by GRAHAM AVERILL
I’m all for personal freedom—except when that personal freedom infringes on my well-being, which is what happened at a recent trail race when I happened to glance up from my hamstring stretch to see some old guy’s balls.
He was doing a similar stretch, but his posture was far more “spread eagle” than mine, and his shorts were a bit on the Richard Simmons side of short. You know what I’m talking about: the really skimpy running shorts with the slit up the sides. I think those things usually have a liner, but he must have cut his out because his junk was practically splayed out on the grass like a yard sale.
Runners will defend their tiny shorts to the grave, saying they don’t chafe or bind. But I have to wonder, how short do your shorts really need to be to help you run faster? Would an extra two inches of nylon fabric really slow you down?
I’m not really buying the whole “performance” argument anyway. You know what else doesn’t chafe or bind? Cut-off jean shorts. They’re surprisingly sporty. Why do you think rednecks always wear them for the Appalachian Triathlon (rock jumping, beer drinking, and porch sitting)? If all you’re concerned about is chafing, why not take the scissors to an old pair of acid-washed jeans and run in denim?
I think runners secretly like those short shorts not because of the enhanced performance, but because the shorts are a status symbol. They say, “Look at me! I’m sacrificing my modesty, dignity, and fashion sense for performance. Therefore, I must be a serious runner!”
Okay, you’re faster than me, but does that give you the right to practically moon me when you pass me in the local 5K? I’m not asking you to wear capris, but something that covers up the milk and cookies would be nice.
I probably shouldn’t single runners out. The truth is a lot of outdoor athletes make some questionable fashion decisions. I spent the last half of the ‘80s skiing in a bright pink jacket and aqua green bibs. You think that’s bad? Check out pictures of rock climbers in the late ‘80s and early ‘90s. For some reason, they were prone to wearing bright-colored lycra tights with chili-peppers and lightning bolts printed on them. Mullets were apparently part of the uniform, too.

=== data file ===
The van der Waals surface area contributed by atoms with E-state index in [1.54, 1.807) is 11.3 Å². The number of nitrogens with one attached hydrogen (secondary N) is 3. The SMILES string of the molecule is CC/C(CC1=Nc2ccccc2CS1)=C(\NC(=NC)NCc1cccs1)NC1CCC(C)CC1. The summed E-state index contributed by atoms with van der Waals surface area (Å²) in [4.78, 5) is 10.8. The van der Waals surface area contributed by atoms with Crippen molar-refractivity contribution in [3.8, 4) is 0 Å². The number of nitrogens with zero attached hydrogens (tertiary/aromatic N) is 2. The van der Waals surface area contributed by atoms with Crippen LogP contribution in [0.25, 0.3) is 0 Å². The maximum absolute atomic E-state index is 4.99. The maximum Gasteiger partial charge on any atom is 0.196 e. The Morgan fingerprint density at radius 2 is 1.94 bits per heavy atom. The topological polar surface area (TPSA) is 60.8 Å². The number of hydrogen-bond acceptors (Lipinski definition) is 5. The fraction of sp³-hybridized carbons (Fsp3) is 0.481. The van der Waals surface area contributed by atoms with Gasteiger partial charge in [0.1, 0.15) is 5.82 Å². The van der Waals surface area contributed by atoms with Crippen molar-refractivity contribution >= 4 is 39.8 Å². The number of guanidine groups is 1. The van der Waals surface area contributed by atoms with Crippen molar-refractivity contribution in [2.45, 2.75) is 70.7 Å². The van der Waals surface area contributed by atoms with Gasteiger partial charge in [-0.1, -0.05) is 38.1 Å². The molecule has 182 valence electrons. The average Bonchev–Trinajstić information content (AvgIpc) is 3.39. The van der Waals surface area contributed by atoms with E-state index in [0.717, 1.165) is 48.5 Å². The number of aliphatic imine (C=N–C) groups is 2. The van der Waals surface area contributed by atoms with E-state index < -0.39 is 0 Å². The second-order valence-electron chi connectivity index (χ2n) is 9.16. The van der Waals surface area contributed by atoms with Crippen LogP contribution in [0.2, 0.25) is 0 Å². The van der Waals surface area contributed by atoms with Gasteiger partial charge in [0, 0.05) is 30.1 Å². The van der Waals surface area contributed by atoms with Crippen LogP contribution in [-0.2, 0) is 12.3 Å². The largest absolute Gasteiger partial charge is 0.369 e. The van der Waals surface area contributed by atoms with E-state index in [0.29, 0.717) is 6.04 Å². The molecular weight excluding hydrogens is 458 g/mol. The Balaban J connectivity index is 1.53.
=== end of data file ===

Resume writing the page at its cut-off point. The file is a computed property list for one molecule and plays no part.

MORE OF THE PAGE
Then there are the mountain bikers who wear full-body spandex. You’re riding rocky singletrack at six miles per hour—do you really need to cut wind resistance by wearing spandex so tight it forms a suction cup on your sphincter? Wear some baggy shorts—your ride partners will thank you.
But no choice affects the well-being of others like men in tiny running shorts. There are hundreds of other people running the race with you. When you plop down at the starting line to stretch your hammies, we’re all subjected to a view that only your urologist should ever have. That kind of image can cause serious emotional scars.
Think about the tiny gray shorts your phys-ed coach wore. Those shorts were so tight, you could tell if he was a “lefty” or a “righty” (and I’m not talking about his pitching arm). Remember how uncomfortable those shorts made you feel when he demonstrated how to do lunges? That’s the kind of discomfort you’re causing everyone else at the 5K. I understand you want to have the fastest run of your life, but you’re doing it at our expense. We’re the ones who have to look at your pasty white thighs and, on occasion, your Johnsonville Brat. So please, invest in a couple of inches of extra fabric and keep your family jewels in the treasure chest.